The Argos (Advanced Research and Global Observation Satellite) system is a network of seven polar orbiting satellites that collect sensor and location data from both stationary and mobile transmitters around the world. This information is then processed and distributed to users around the world. This information helps the scientific community better monitor and understand the environment as well as enables industry to comply with environmental protection regulations.
The system was first developed in 1978 under a Memorandum of Understanding between NOAA, NASA, and the French space agency, Centre National d'études Spatiales (CNES). Today, other international space agencies also participate, including the European Organization of the Exploitation of Meteorological Satellites (EUMETSAT), the Indian Space Research Organization (ISRO), and others.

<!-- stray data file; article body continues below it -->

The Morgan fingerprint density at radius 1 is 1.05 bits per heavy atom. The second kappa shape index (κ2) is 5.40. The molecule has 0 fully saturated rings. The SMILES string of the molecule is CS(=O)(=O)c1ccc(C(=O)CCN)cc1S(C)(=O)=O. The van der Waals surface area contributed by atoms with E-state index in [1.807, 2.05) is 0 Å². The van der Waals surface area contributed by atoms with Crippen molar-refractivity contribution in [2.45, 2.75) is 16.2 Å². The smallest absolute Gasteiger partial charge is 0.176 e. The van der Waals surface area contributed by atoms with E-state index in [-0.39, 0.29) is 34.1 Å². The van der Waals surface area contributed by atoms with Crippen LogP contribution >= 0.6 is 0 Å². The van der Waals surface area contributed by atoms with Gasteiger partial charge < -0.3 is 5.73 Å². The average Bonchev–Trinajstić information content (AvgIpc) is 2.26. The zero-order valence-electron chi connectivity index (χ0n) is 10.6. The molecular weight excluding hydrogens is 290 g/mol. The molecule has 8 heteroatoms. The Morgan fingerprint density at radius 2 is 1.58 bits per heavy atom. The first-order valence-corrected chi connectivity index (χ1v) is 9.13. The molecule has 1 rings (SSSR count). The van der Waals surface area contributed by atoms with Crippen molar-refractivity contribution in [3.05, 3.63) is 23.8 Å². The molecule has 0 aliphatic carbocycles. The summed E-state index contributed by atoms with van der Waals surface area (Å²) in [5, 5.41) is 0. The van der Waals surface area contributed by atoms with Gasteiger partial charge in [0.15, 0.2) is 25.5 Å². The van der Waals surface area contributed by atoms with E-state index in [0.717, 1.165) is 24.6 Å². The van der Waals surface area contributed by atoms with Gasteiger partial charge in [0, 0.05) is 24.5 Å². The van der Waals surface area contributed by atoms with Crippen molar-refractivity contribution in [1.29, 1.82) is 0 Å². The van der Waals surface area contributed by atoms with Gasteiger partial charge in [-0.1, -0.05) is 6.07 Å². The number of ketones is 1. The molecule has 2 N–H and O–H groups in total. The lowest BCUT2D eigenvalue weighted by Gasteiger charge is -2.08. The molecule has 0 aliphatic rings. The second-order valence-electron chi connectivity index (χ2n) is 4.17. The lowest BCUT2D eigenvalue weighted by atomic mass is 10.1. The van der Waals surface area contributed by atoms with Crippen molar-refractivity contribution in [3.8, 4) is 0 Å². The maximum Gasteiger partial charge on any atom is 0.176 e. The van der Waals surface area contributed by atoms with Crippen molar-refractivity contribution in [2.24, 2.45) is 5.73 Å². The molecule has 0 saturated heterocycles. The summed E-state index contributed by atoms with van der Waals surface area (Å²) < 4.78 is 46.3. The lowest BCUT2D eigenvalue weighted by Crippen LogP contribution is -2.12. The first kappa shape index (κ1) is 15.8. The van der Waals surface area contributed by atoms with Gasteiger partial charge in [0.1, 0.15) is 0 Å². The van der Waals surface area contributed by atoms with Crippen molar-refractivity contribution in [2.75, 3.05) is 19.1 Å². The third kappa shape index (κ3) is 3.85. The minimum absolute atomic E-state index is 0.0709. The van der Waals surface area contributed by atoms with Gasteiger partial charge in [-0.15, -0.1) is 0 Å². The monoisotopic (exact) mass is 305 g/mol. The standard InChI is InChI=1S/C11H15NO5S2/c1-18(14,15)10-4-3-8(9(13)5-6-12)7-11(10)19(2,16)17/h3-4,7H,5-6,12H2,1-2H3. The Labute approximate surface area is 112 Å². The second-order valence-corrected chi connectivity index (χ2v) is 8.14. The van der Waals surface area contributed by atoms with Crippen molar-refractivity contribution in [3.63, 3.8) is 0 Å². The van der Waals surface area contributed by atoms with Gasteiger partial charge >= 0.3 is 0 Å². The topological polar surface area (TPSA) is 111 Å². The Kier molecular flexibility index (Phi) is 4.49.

The Argos system has many uses. For example, remote automatic weather stations report via Argos, and it has been vital to many global research programs that focus on oceanography, climatology, and even maritime security, such as detecting piracy and supporting commercial vessels, yacht racers, and more. However, Argos has most famously been used to track wildlife, particularly marine mammals and sea turtles since the 1980s. There are currently 22,000 active transmitters around the world that the Argos system is monitoring, with almost 7,800 tracking wildlife as of Sept. 2019.